Activism for the Sincere Spiritual Seeker

BY Parvati

Part 3: Activism for the Sincere Spiritual Seeker
This is the last section of my three-part blog exploring peace. (Part 1 is here and part 2 is here.) I would like to explore what it means to act from peace. The term “spiritual activist” has become a popular term among today’s yogis and more conscious communities. But what does it really mean for a sincere spiritual seeker? Since peacefulness arises from a state of non-attachment and unity, what really is spiritual activism?
I had the good fortune of coming across early in my life the teachings of Mildred Lisette Norman, an American non-denominational spiritual teacher and peace activist, who was born in 1908 and died in 1981. In 1953, she adopted the name “Peace Pilgrim” when she decided to walk for peace, which she did across the United States for 28 years. Her only possessions were the clothes on her back and the few items she could fit in her tunic pockets. Her introduction was her “Peace Pilgrim: 25,000 miles on foot for peace” signature on the front and back of her jacket. She had no organizational backing, carried no money and would not ask for food or shelter. When she began her pilgrimage she vowed to “remain a wanderer until mankind has learned the way of peace, walking until given shelter and fasting until given food.”
This kind of courage and spiritual commitment is a rare and beautiful thing. As we evolve spiritually, we cannot help but feel moved by the suffering we see in the world. An impulse to help alleviate pain is a natural reflection of our inherent humanity. Sitting on our meditation cushion for hours often gives rise to a greater sense of how connected we are, and as such, that our compassionate action can serve the world. Compassion must be the foundation of spiritual activism. Through compassion, we rest in our underlying sense of oneness. We are humbly no better than or worse than others, but feel connected to all through love.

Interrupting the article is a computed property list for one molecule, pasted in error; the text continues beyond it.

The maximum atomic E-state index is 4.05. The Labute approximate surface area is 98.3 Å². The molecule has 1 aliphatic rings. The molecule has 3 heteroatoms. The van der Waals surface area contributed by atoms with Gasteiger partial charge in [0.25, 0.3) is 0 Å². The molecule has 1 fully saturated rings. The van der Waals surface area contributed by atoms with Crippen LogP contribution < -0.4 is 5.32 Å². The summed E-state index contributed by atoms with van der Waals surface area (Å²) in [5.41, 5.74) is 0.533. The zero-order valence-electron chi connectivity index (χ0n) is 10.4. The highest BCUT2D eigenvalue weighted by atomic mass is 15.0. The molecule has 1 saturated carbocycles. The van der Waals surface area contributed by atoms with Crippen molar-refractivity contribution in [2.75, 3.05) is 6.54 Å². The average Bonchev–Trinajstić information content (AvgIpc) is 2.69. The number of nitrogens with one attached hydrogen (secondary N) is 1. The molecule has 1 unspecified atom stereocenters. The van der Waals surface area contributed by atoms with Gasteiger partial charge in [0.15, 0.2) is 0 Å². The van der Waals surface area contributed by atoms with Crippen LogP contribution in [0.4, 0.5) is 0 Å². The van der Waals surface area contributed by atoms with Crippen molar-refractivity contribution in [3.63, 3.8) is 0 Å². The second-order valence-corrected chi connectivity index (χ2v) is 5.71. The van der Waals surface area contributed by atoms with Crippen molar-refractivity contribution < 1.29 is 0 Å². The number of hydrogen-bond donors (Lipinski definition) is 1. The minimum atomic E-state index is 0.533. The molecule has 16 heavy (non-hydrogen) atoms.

However, we must remember that compassion, as realized masters teach us, is a sophisticated state of being. We learn to empathize. We can open our hearts to others’ suffering. But compassion, when “no-self” exists and only oneness presides, is a beautiful and profound state, something we can aspire to, but most of us experience less frequently than we may think. It does not mean we should not strive for such! We need to. Our world is desperately hungry for more love and true compassion. We simply must not mistake our good intentions with true compassion. We must make sure that we are not acting from ego when we are doing “good deeds”.
The term ‘spiritual activist’ feels like a slippery slope for anyone who is a sincere spiritual seeker, that is, one who is devoted to the cessation of all sense of “me” or ego. Though many spiritual traditions around the world use the word “righteousness” to indicate the spark that calls a spiritual seeker to follow divine guidance, often such can fuel the ego. In radical cases, it can lead to extremist groups that justify their acts of violence as compassion in action. I wonder if groups like Al-Qaeda and ISIS would see themselves as spiritual activists.
The ego is a tricky thing and will find any window to slip through and express itself. We have all heard the popular aphorism, “the road to hell is paved with good intentions.” Perhaps some so called cases of spiritual activism are this, an aspect of the ego, our human shadow, feeling a self-righteous, self-inflated sense of “me” because he or she perceives she is doing “right” over the “wrong” “they” are doing “over there”. No love can come from such divided thinking.
When we wonder who may be considered a great spiritual activist of our time, we may not think of Peace Pilgrim, but think instead of leaders like Mahatma Gandhi or Martin Luther King. Gandhi peacefully building homes and teaching people how to spin, helping the poor to become self-sufficient, was inspired political action born of compassion. In this way, these actions were karma yoga, selfless acts, serving the world. Were his hunger strikes born of compassion? They were political, but not compassionate, as they were passively aggressive towards himself. Compassion is born out of a profound understanding of the interconnection between all things, including the self. It is rooted in equanimity.